How to Open a Childcare Center Part 1: Business Plan, Location & Enrollment

March 11, 2019

Are you considering opening a new preschool or daycare center? Maybe, just adding another location to your existing center? Well, if so there any many things to consider along the way and yes, you have your work cut out for you!

In the last 6 years, I have assisted with the opening of three child care centers. By no means am I the expert or that I know all there is to know. I do have however have some experience and if you are like me, you understand that experience is often worth more than any text book.

Today, I would like to walk you through some aspects of opening a new childcare center. We are going to look at everything from the planning to the enrollment process to outfitting your center. Whether you are starting a new center with no experience at all or have opened many centers before, I believe you will benefit from this blog post and the process listed below.

Business Plan

The first step to starting any successful business is to write up a business plan. Although a business plan might seem overwhelming to you, like it was for me, they can be pretty simply to put together. When beginning your plan, you will want to think of where you want to be located, who your customers will be and what will set your center (business) apart from the others.

Below is a list of topics we covered in each of our business plans. If you work on each area, research and dream up your center, I promise it will pay off. This is the beginning stage and when it’s missed, you can find yourself in big trouble.

  • Mission/Vision
  • Summary of your Business
  • Hours of Operation
  • The Customer (who is your customer)
  • The Competition Market
  • Market Strategies
  • Design and Development Plan
  • Keys to Success
  • Ownership/Management
  • Personnel
  • Financial Data - Source and Application of Funding
  • Start up Summary
  • Monthly Fees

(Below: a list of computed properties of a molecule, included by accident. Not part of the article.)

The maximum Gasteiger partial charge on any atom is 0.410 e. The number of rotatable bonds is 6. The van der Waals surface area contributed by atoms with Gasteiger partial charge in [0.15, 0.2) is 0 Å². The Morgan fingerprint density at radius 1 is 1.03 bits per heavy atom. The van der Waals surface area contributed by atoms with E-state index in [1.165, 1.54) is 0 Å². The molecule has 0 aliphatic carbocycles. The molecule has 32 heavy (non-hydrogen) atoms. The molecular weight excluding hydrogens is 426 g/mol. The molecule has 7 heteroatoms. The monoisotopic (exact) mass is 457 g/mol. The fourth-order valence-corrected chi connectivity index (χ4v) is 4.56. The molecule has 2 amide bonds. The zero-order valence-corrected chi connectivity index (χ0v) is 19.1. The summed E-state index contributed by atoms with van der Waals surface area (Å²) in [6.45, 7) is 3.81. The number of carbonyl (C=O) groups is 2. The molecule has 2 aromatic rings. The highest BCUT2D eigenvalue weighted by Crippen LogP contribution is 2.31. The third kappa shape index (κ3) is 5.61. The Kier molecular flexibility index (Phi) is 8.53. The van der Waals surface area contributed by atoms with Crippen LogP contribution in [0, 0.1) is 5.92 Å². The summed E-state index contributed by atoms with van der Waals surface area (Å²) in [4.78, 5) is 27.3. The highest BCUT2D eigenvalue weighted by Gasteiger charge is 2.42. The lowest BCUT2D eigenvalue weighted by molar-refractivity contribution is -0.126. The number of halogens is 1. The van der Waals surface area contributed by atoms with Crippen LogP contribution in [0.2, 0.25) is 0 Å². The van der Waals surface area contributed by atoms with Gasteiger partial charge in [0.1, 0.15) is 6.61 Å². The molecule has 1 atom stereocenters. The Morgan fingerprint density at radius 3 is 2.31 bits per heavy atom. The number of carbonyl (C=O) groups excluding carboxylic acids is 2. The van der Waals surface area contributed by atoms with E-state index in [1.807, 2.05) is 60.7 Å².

As you can see, this is not an all inclusive list but it’s enough to get you started. As you begin to write about these topics it will ignite the creative process as well. My biggest advice is, do your research. Spend some time on “The Competition Market” and really see what you are competing against. Find out what they are charging, and what they offer. Think to yourself, how can you set yourself apart, and include this in the “Summary of your Business” section.

Mission and Vision - Not to be missed

I listed it in the business plan above, but didn’t want to overlook the MISSION and VISION aspect of your new center. This is something you want to spend some extra time on. Have your mission be something that is inspiring to you and others around you. This is the single thing that will keep you on track throughout this crazy process. KNOW YOUR MISSION AND VISION and LIVE IT OUT ALONG THE PROCESS.

Location & Building Planning

Once you have your business plan started, it is a good time to start thinking about securing a location. After studying the competitors in your area, you will also have an idea of where the market is saturated and where the biggest need for a childcare center is in your area. When choosing a location or building, make sure that it aligns with your local licensing regulations, if you desire to license your program. A common problem people make is purchasing a building that doesn’t have the right building code for childcare, don’t make this mistake.

Once you have secured a location, the “building” planning phase beginnings. Building is defined in the dictionary as “The art or business of assembling materials into a structure”. I don’t mean actually building your center, unless that is the route you want to take. I mean assembling the materials and creating a business you have designed to build a child care center. In order to do this you will need boots on the ground running.